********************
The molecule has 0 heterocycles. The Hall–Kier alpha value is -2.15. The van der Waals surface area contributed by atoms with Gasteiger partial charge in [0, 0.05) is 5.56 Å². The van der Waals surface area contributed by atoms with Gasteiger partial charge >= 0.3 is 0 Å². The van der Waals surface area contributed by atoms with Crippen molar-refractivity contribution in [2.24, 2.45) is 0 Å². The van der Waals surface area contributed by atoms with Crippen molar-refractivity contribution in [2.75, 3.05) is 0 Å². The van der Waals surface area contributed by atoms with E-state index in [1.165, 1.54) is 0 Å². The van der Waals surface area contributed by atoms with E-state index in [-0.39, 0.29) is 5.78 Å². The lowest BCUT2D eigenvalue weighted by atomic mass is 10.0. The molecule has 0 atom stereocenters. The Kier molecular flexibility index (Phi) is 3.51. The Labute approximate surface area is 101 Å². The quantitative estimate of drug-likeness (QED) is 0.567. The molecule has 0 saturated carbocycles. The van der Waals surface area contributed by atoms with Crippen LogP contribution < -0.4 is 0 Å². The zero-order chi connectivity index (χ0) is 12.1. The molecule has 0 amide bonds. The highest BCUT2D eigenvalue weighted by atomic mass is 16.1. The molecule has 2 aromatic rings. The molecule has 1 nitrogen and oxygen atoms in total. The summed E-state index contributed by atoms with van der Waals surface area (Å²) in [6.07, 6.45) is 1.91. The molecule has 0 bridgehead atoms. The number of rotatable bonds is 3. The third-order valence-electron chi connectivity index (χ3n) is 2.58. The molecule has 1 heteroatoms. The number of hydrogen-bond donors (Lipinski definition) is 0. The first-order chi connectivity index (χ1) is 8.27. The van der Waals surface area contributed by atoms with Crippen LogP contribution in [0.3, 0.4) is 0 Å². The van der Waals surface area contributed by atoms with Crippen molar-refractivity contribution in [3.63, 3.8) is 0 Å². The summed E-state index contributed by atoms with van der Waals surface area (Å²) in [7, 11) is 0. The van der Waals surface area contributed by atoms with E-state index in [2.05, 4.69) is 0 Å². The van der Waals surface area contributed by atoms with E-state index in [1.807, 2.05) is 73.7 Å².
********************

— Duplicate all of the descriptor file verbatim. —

The molecule has 0 heterocycles. The Hall–Kier alpha value is -2.15. The van der Waals surface area contributed by atoms with Gasteiger partial charge in [0, 0.05) is 5.56 Å². The van der Waals surface area contributed by atoms with Gasteiger partial charge >= 0.3 is 0 Å². The van der Waals surface area contributed by atoms with Crippen molar-refractivity contribution in [2.24, 2.45) is 0 Å². The van der Waals surface area contributed by atoms with Crippen molar-refractivity contribution in [2.75, 3.05) is 0 Å². The van der Waals surface area contributed by atoms with E-state index in [1.165, 1.54) is 0 Å². The van der Waals surface area contributed by atoms with E-state index in [-0.39, 0.29) is 5.78 Å². The lowest BCUT2D eigenvalue weighted by atomic mass is 10.0. The molecule has 0 atom stereocenters. The Kier molecular flexibility index (Phi) is 3.51. The Labute approximate surface area is 101 Å². The quantitative estimate of drug-likeness (QED) is 0.567. The molecule has 0 saturated carbocycles. The van der Waals surface area contributed by atoms with Crippen LogP contribution < -0.4 is 0 Å². The zero-order chi connectivity index (χ0) is 12.1. The molecule has 0 amide bonds. The highest BCUT2D eigenvalue weighted by atomic mass is 16.1. The molecule has 2 aromatic rings. The molecule has 1 nitrogen and oxygen atoms in total. The summed E-state index contributed by atoms with van der Waals surface area (Å²) in [6.07, 6.45) is 1.91. The molecule has 0 bridgehead atoms. The number of rotatable bonds is 3. The third-order valence-electron chi connectivity index (χ3n) is 2.58. The molecule has 1 heteroatoms. The number of hydrogen-bond donors (Lipinski definition) is 0. The first-order chi connectivity index (χ1) is 8.27. The van der Waals surface area contributed by atoms with Crippen LogP contribution in [0.3, 0.4) is 0 Å². The van der Waals surface area contributed by atoms with Crippen molar-refractivity contribution in [3.63, 3.8) is 0 Å². The summed E-state index contributed by atoms with van der Waals surface area (Å²) in [7, 11) is 0. The van der Waals surface area contributed by atoms with E-state index in [2.05, 4.69) is 0 Å². The van der Waals surface area contributed by atoms with E-state index in [1.807, 2.05) is 73.7 Å².